Have you ever been put off shopping by an over-zealous assistant? If you have, then have you considered how you feel when that over-zealous assistant is not flesh-and-bone but instead only in digital form? Some people find the analogue version an irritant; yet others groan at the digital equivalent. And so that brings me to Customer Rule #1: Don’t hassle me while I’m just looking; not unless I ask you for help.
This does not mean that store assistants are unwanted. In fact they provide a really worthwhile function, as long as they know useful stuff about the store: where you go to find stuff; where you can try stuff, test stuff, compare stuff; how you buy; how you pay; how you take delivery; anything and everything. But only when you want it. I think of store assistants as analogue equivalents of search boxes, and often nicer to deal with. But I wouldn’t want the search engine in my face except at my behest. And this brings me to Customer Rule #2: When I ask for help, please make sure you’re in a position to help. Especially if you’re a search box. Too often I visit the search function of a site and it can’t find zip. Even though what I’m looking for is on the site.
If you’re in the business of selling stuff, then people who come and browse till the cows come home and never buy anything can be the bane of your life. And so there are a bunch of ways you can get your own back on the customer. You can leave fragile things in easy-to-knock-into places, under a big sign that says if you break it you pay for it. You can seal things so that they’re hard to inspect. You can place them “behind glass”. You can even try and get people to pay for browsing, with a “just looking” fee. These are all excellent techniques to use … if your goal is to frustrate the customer. We’ve all felt this pain in the real world: the harder you make it for me to find something, to get to something, the less likely it is that I’ll buy something. And so we have Customer Rule #3: Make sure there is a good reason for putting your products and services “behind glass”.
It’s not just the products and services that get put behind glass. Sometimes it’s the doors and entryways. Businesses love their customers so much that they put them through some sort of benighted IQ test before they can buy stuff. Want to enter our site? Prove you’re not a machine. [Alan Turing would have found that interesting, the idea of a human having to prove he’s human via a test]. I love the way Randall Munroe makes that point in his excellent xkcd webcomic:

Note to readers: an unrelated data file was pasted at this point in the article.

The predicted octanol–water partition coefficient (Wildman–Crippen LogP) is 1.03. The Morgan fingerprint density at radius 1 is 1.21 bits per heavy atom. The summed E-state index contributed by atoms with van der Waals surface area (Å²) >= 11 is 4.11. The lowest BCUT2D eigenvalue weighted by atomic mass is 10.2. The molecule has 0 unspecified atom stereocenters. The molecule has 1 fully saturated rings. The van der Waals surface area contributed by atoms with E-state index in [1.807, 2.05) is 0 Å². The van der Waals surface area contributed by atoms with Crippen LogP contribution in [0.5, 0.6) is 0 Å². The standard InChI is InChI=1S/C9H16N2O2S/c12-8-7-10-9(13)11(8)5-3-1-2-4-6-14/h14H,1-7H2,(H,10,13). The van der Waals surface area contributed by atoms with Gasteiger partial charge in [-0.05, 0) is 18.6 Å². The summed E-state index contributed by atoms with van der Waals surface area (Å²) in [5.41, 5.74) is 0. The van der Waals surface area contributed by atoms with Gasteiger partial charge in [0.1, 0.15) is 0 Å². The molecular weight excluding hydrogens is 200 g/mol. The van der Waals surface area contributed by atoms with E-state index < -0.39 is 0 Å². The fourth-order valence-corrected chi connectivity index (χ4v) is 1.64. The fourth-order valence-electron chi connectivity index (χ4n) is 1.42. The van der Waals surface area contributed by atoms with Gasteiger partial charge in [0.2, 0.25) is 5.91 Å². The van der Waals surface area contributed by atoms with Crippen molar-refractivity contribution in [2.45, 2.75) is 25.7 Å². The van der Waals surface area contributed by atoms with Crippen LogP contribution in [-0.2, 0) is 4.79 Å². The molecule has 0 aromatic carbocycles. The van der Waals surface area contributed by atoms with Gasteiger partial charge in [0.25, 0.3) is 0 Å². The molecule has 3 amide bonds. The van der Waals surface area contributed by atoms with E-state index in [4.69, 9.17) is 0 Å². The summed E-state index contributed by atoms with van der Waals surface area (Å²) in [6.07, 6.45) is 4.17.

Think about this: how many telephone numbers do you remember “by heart” right now? And how many did you know twenty years ago? We used to have to memorise lots of numbers at one time; now we don’t have to any more. When we want someone’s number, we look up the person’s name. Nothing complicated about it. And, most of the time, we don’t even need to see that number, we just click and away we go. That’s what we started doing when mobile devices started getting smarter.
So the next time you ask a customer to remember twelve or sixteen digits as a prerequisite for her doing business with you, think about what you’re doing. Why not ask them to recite pi to 16 digits before she is “allowed” to buy something from you, or, heaven forfend, try and pay a bill….. try and pay you some money? Which leads me to Customer Rule #4: Try not asking customers to memorise stuff about you; instead, try to remember stuff about them.
I can’t remember the number of times I’ve walked in to a shop, both online as well as off-, only to be put off by all the stuff I have to do before I can actually buy something. Most of the time I’ve had one reaction. A predictable reaction. I’ve just walked away and found somewhere else to go about my business. Registration should be something lightweight and simple. Time for Customer Rule #5: If you make it hard for customers to do business with you, don’t be surprised if they fail in the attempt.
People have done business with each other for centuries, even millennia. They buy from each other, they sell to each other. They do so principally because they trust each other, because they’ve bothered to invest in a relationship between each other, because they have some understanding and some respect for each other.
Over those millennia, they’ve evolved ways of doing this simply and effectively. For some reason, we seem to think we can treat people differently in digital space.
Maybe we can. Maybe for some people it doesn’t matter. For me it matters. I want people to make it simple and convenient for me to do business with them. And if they don’t, I will find people who do.
How about you? Do you agree with what I’ve said? Does it match with your experience and expectation? Let me know. Your comments will determine whether I write a follow-up post on queueing time and baskets and trolleys and payment and delivery and all that….. or not, as the case may be.